Wordpress Security Vulnerabilities Website security advisors Securi have identified a critical vulnerability affected a number of very popular Wordpress plugins. This list of affected plugins includes: Jetpack WordPress SEO Google Analytics by Yoast All In one SEO Gravity Forms Multiple Plugins from Easy Digital Downloads UpdraftPlus WP-E-Commerce WPTouch Download Monitor Related Posts for WordPress My Calendar P3 Profiler Give Multiple iThemes products including Builder and Exchange Broken-Link-Checker Ninja Forms If you're running a Wordpress based site, you need to upgrade these plugins as a matter of urgency. Other plugins may also be affected and we'd advise monitoring for updates carefully. Especially concerning are the vulnerabilities in Jetpack, which is used in a huge number of sites, and in Wordpress SEO and Google Analytics by Yoast. For the Yoast team, this is the second serious security issue this month. Does my Gravit-e site use Wordpress? No. We don't build client sites using Wordpress at this time, so your Gravit-e website will not be affected by this problem. However, if you have built offsite blogs or websites from other providers based on Wordpress, these may be vulnerable. What should I do? Wordpress has been patched to fix this problem and Wordpress are pushing out the patch automatically to hosted and self-hosted Wordpress installations that support automatic updates. The plugins that are known to be affected all now have patches available. Upgrade your plugins through the Wordpress administration front end or contact your Wordpress developer for help. How did this problem happen? The security advisory indicates a problem with plugin developers incorrectly using a function within Wordpress that allows them to manipulate the URL of a page. Some Wordpress developers have already complained about the documentation for the functions in question, saying that it did not make it clear how to use the function safely. If you have any custom functionality or plugins in your Wordpress site that uses the functions add_query_arg() or remove_query_arg(), you could still be vulnerable.Read More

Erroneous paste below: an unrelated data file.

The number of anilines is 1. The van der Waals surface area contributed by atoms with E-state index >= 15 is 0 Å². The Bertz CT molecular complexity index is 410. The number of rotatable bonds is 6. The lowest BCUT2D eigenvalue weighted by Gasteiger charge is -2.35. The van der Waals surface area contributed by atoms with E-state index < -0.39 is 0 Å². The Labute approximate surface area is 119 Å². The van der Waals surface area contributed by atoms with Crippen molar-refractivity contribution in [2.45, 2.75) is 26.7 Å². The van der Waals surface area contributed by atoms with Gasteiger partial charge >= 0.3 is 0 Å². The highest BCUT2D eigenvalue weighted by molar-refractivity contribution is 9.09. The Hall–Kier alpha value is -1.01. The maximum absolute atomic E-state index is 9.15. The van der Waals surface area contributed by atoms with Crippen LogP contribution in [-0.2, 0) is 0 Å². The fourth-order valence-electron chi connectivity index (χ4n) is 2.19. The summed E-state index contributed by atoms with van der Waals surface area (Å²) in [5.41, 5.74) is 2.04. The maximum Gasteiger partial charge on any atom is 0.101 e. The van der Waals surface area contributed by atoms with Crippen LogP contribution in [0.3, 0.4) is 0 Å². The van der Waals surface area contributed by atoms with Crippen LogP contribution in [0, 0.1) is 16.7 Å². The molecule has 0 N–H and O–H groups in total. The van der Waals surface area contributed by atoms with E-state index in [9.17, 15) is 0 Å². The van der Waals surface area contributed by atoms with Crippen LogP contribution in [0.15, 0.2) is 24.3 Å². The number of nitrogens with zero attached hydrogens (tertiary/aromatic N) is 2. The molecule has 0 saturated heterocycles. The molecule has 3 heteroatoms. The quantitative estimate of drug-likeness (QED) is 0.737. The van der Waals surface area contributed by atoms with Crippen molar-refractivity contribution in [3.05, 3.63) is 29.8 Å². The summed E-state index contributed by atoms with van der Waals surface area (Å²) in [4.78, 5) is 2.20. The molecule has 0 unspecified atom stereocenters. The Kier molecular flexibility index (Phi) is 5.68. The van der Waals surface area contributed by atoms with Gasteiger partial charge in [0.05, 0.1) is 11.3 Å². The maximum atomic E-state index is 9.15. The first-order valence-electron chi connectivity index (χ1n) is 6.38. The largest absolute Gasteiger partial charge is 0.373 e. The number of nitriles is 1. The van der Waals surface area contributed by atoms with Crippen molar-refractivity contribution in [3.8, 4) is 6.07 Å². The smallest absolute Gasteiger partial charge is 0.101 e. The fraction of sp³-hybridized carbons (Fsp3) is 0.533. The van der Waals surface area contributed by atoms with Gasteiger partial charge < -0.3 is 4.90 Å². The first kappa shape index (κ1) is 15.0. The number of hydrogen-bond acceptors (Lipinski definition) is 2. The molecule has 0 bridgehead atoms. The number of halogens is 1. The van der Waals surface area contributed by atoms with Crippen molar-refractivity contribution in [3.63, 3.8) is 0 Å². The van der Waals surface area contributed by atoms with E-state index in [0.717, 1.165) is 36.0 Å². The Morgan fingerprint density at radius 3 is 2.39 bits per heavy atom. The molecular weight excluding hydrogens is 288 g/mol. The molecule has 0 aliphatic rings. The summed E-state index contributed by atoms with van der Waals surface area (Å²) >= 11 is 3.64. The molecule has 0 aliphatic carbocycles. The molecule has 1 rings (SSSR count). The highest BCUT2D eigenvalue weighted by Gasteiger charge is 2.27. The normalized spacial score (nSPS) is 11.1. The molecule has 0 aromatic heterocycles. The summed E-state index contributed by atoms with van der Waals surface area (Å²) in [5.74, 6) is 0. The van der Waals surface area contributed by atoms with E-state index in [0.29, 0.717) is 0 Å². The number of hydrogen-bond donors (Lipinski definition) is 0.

5 SEO Rules to Live By Google may have fingers in many pies, from mobile phones to self driving cars, but their core business is still their search engine. Processing an average of 3.5 billion searches worldwide every day, Google dominates the search market and has even found itself acknowledged by the Oxford English Dictionary as the verb to search the Internet. ( A “Bing” meanwhile, is defined as an old Scottish word for “a heap of waste from a mine” ). But users would be quick to abandon Google if it stopped giving them good answers so maintaining their market dominance necessitates that Google maintain the quality of their search index. Accordingly Google have invested a huge amount of time and money in building a team dedicated not only to improving its index, but also to protecting it. They are on a crusade to ensure that their search engine remains the first choice for any Internet user and their primary enemy is anyone who is trying to position a site in a better position than the one it "deserves" according to their algorithm. Under the auspices of this "Web Spam" team Google have released numerous updates to its index, the most famous codenamed Panda and Penguin, and the ramifications of these continue to be felt by businesses today. Google is still releasing new iterations of these updates as well, and adding more update projects to its schedule. Tracking Google updates has become a daily task for webmasters and SEO consultants, with whole web communities dedicated to analyzing and discussing what Google may, or may not, be doing. All of this makes agreeing an SEO plan a daunting task for any business. Whether your building your plan in house or using a third party agency/consultant, how can you possible predict what tactics and techniques Google may decide are “bad practice” in the future? The good news is that you don’t actually have to be a psychic (or work for Google) to predict that. Looking back over a decade or more of SEO best (and worst) practice, we’ve compiled a list of simple rules that you can check any SEO plan against to avoid engaging in tactics that may do more harm to your website than good. RULE 1: If you can automate it, it's probably SPAM. Google believe in a "human generated" Internet. Any content, link, or page generated by a machine alone is likely to be classed as SPAM at some point in the future. This also includes downloading content from another site or provider and regurgitating it on your own website. The days of cheap "affiliate" sites that could reproduce a manufacturer or supplier's content but with generally better structural SEO are almost completely dead. RULE 2: If you're doing it "because its good for SEO" or "good for Google" but not "good for the user", it's probably SPAM Anything done to a website purely to help it position better and that has zero benefits for the end user is probably a SPAM tactic. Whatever you do to your website, whether you do it under the banner of SEO or not, should be done to improve the experience for the user. Google wants to deliver its customers to websites that give them a great experience - if that's you, they should position you better. RULE 3: If you are paying a unknown third party for something, it's probably SPAM Anything that promises links, clicks, or traffic from undefined sources in exchange for money is either a straight out con or more SPAM (unless we're talking about a clearly paid for advertisement). Google don't have a problem with you buying advertising from them or from anyone else - but they don't like to see links, social media updates, or blog posts that are made to look organic but have really been bought and paid for. If you’ve paid for links in the past, check your Google Webmaster Tools Control Panel and consider disavowing any links that may be penalizing your website. RULE 4: If someone tells you it will "trick" or "trap" Google, it's probably SPAM No matter who it is you are talking to, if they tell you they've figured out something Google doesn't know about its own system... then they're wrong (or soon will be). The problem with any SEO "trick" is that Google gets to hear about them pretty quickly. Even a technique that actually works will almost invariably engineered out of the algorithm in very short order. At best, the benefits are real but transitory. At worst, those real benefits become real penalties if Google think you've been trying to abuse the system. RULE 5: If someone told you about it in a SPAM email, it's probably SPAM. Sadly the snake oil SEO salesmen of yesterday still exist today and they're still shilling their wares via email, social media, and good old-fashioned cold calling. If a company is resorting to SPAM email to get your attention, how good do you think their SEO is really going to be? Shouldn't they be living handsomely off the customers who find their website organically? Hit delete and move on. It’s too late… I already did something that I think is SPAM Don’t worry, all is not lost. Clean up your act and apply for reassessment from Google. It’s simpler than you fix and Google won’t “hold a grudge” against a site that has made mistakes in the past. Contact us to find out more about cleaning up bad SEO and removing a Google penalty.Read More